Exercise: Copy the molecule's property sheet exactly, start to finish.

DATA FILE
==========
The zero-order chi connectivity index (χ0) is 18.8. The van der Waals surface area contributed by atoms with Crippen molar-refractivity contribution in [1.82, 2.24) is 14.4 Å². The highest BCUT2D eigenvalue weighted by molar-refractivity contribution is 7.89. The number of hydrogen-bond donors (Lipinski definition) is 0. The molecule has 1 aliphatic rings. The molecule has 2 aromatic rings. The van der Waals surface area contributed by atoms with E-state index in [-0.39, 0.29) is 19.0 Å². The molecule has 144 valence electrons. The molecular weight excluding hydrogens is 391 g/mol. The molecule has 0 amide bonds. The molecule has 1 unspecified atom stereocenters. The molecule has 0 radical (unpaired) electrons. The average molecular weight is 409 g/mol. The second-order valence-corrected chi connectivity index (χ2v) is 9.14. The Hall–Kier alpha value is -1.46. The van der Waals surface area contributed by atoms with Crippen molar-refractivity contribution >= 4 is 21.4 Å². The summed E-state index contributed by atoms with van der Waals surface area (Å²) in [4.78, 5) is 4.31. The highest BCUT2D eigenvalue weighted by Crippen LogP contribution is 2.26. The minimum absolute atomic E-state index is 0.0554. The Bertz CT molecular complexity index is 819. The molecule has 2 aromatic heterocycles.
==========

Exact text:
The zero-order chi connectivity index (χ0) is 18.8. The van der Waals surface area contributed by atoms with Crippen molar-refractivity contribution in [1.82, 2.24) is 14.4 Å². The highest BCUT2D eigenvalue weighted by molar-refractivity contribution is 7.89. The number of hydrogen-bond donors (Lipinski definition) is 0. The molecule has 1 aliphatic rings. The molecule has 2 aromatic rings. The van der Waals surface area contributed by atoms with E-state index in [-0.39, 0.29) is 19.0 Å². The molecule has 144 valence electrons. The molecular weight excluding hydrogens is 391 g/mol. The molecule has 0 amide bonds. The molecule has 1 unspecified atom stereocenters. The molecule has 0 radical (unpaired) electrons. The average molecular weight is 409 g/mol. The second-order valence-corrected chi connectivity index (χ2v) is 9.14. The Hall–Kier alpha value is -1.46. The van der Waals surface area contributed by atoms with Crippen molar-refractivity contribution >= 4 is 21.4 Å². The summed E-state index contributed by atoms with van der Waals surface area (Å²) in [4.78, 5) is 4.31. The highest BCUT2D eigenvalue weighted by Crippen LogP contribution is 2.26. The minimum absolute atomic E-state index is 0.0554. The Bertz CT molecular complexity index is 819. The molecule has 2 aromatic heterocycles.